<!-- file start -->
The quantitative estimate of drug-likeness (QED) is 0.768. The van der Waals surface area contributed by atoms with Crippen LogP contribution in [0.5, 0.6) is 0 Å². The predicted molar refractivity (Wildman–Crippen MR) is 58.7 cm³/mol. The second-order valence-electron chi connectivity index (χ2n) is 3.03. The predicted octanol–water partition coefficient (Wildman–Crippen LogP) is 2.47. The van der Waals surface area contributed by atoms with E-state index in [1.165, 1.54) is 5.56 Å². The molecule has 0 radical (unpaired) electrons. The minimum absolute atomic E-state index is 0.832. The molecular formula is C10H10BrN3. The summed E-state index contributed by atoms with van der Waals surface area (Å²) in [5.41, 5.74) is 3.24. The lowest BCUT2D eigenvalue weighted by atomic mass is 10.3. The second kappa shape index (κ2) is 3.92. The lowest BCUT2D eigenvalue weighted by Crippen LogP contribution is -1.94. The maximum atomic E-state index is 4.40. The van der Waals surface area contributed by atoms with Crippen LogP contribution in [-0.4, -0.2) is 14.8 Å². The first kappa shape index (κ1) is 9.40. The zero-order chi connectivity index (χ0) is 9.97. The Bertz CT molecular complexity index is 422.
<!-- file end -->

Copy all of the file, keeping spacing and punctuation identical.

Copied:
The quantitative estimate of drug-likeness (QED) is 0.768. The van der Waals surface area contributed by atoms with Crippen LogP contribution in [0.5, 0.6) is 0 Å². The predicted molar refractivity (Wildman–Crippen MR) is 58.7 cm³/mol. The second-order valence-electron chi connectivity index (χ2n) is 3.03. The predicted octanol–water partition coefficient (Wildman–Crippen LogP) is 2.47. The van der Waals surface area contributed by atoms with E-state index in [1.165, 1.54) is 5.56 Å². The molecule has 0 radical (unpaired) electrons. The minimum absolute atomic E-state index is 0.832. The molecular formula is C10H10BrN3. The summed E-state index contributed by atoms with van der Waals surface area (Å²) in [5.41, 5.74) is 3.24. The lowest BCUT2D eigenvalue weighted by atomic mass is 10.3. The second kappa shape index (κ2) is 3.92. The lowest BCUT2D eigenvalue weighted by Crippen LogP contribution is -1.94. The maximum atomic E-state index is 4.40. The van der Waals surface area contributed by atoms with Crippen LogP contribution in [-0.4, -0.2) is 14.8 Å². The first kappa shape index (κ1) is 9.40. The zero-order chi connectivity index (χ0) is 9.97. The Bertz CT molecular complexity index is 422.